2 Total Updates since November 3, 2011
over 1 year ago Update 0 comments
There's no harm in adding depth (re: competition) to the roster, especially when a team is missing its best defenseman. On Thursday evening, blueliner Anton Stralman agreed to a one-year, $900,000 deal with the New York Rangers, further clarifying the doubts the organization has in Marc Staal returning any time soon. The news was originally tweeted by TSN's Bob McKenzie. Stralman's agent, Marc Levine, also confirmed the deal to ESPN NY's Katie Strang, though the team has not made an official announcement yet.
"I know we're talking to him," John Tortorella said after Thursday's 2-1 shootout victory over the Anaheim Ducks as quoted by NY Daily News' Pat Leonard. "I'm not sure what's happened there. I know there's been some conversation with [Rangers GM] Glen [Sather], but I don't know if anything's been finalized."
The Record's Tom Gulitti reported Oct. 24 that the Rangers had made the offer. Regardless of whether the Rangers were the only real suitors, the 25-year-old Swede probably realizes New York presents a legitimate chance for NHL ice time. And if he impresses enough, maybe the former Toronto Maple Leaf and Columbus Blue Jacket earns himself another contract and stability within the league next season.
By no means is Stralman a world saver. There's obviously a reason why he was not on a team this year, despite being with the New Jersey Devils during training camp. But the Rangers had just six defensemen on their roster, after sending 20-year-old rookie Tim Erixon down to the American Hockey League for more seasoning.
There's a benefit to having an extra defenseman (and forward) on the roster with some NHL experience. Coach John Tortorella is notorious for continuously shuffling the sixth defenseman in and out of the lineup based on their play, when he has that ability. Competition, even for a guy that will play 10 minutes a game, is still a good thing. Jeff Woywitka, who had his first goal as a Ranger on Thursday, and Steve Eminger will be the guys most likely affected by this signing. Plus, if a defenseman has some bumps and bruises and a night off would serve them well, Tortorella now has the ability to sit him.
The 6-foot-1, 193-pound Stralman, a right-handed shot, has 11 goals and 63 assists in his career, and had one goal and 17 assists with Columbus last season.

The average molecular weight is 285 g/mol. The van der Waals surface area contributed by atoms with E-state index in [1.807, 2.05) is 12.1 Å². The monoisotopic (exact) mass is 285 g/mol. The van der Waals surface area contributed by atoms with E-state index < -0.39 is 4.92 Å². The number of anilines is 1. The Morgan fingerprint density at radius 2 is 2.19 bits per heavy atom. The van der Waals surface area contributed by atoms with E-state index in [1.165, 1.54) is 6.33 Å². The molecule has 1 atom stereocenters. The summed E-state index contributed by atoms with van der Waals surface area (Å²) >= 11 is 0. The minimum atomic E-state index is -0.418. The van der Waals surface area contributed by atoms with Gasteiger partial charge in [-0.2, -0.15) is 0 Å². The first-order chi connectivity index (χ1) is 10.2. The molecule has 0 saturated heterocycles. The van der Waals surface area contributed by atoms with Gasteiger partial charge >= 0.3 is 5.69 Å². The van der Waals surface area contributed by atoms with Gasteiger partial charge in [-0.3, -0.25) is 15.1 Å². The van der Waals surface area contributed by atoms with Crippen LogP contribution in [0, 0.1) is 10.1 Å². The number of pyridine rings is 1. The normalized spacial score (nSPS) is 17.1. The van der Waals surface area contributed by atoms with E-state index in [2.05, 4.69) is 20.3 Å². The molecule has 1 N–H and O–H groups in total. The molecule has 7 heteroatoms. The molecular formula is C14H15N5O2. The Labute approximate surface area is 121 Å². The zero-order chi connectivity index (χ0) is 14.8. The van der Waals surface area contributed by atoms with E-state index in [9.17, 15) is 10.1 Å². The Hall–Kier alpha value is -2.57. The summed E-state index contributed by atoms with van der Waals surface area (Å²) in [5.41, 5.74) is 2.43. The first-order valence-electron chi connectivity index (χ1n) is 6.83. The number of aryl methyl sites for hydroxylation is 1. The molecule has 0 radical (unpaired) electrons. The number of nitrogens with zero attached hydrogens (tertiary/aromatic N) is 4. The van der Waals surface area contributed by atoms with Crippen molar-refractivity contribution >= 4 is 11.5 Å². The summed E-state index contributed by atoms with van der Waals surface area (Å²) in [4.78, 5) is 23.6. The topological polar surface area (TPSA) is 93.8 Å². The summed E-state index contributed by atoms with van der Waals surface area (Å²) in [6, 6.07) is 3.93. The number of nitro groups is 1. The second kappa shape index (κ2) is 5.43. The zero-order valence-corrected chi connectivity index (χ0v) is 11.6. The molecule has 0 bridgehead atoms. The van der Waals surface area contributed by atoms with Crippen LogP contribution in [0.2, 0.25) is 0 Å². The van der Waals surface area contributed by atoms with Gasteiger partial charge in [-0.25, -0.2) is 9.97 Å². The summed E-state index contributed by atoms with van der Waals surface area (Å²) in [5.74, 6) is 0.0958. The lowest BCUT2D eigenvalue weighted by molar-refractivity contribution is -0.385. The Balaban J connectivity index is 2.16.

Before Thursday's game, Tortorella had no update on Staal's status, according to a report on NHL.com.
over 1 year ago Update 0 comments
Marian Gaborik was the best player on the ice when the New York Rangers played the Anaheim Ducks on Thursday evening. He generated a game-high seven shots and a number of high-percentage scoring chances. But he couldn't buy a goal until he was thrust into a situation you'd least expect him to excel in: the shootout, which he'd scored in only two of 19 times prior.
Gaborik's shootout marker on a slick double-deke past Jonas Hiller propelled the Blueshirts to a 2-1 win over the Ducks and capped a thoroughly dominating night from the Slovak, which included an assist on Jeff Woywitka's first goal as a Ranger, his ninth of his career, in the first period. All night long, Gaborik displayed his world-class speed and his quick release, yet he couldn't solve Hiller until his last possible chance.
Erik Christensen, who played 8:41 on the fourth line and was quiet all game, tallied the first goal in the shootout, on his patented front-to-one-handed-backhander move.
Perhaps the most encouraging signs from the Rangers in the win was that they had one giveaway all game. They were outshot 28-25, but the defense played a solid game and didn't hand wrap any sure opportunities to the Ducks. The Blueshirts also only took two penalties, but they were also unable to convert on four of their own chances.
New York lost the first game between these two teams in Europe, 2-1 in a shootout, but that was a time in which the Rangers were really fighting it and it was a miracle they even got a point then. For the second game in a row, despite not a lot of scoring, New York played a pretty complete game, with all sorts of players contributing to gain the win
. Woywitka's goal from Gaborik was a result of the defenseman realizing the Rangers had some traffic in front, and pounding a shot past Hiller. It capped one of New York's better periods, as they limited the Ducks to a season-low two shots, while the Blueshirts had 10.
Anaheim found their game a bit more in the second period, but it wasn't until less than 2 minutes remained in the period that Bobby Ryan ripped a top-shelf goal over Henrik Lundqvist's right shoulder. Lundqvist had 27 saves in the victory, his first in four games.
The Ducks built on their late second-period momentum with an excellent third period, outshooting the Rangers 15-4. Lundqvist was superb in keeping the game tied, and giving the Rangers at least a point.
Even though the shot advantage was only 2-1 in the overtime, the Rangers flipped their game to another gear, with several near-game-ending chances that just would not find the twine. Instead, the skills competition had to be the deciding factor.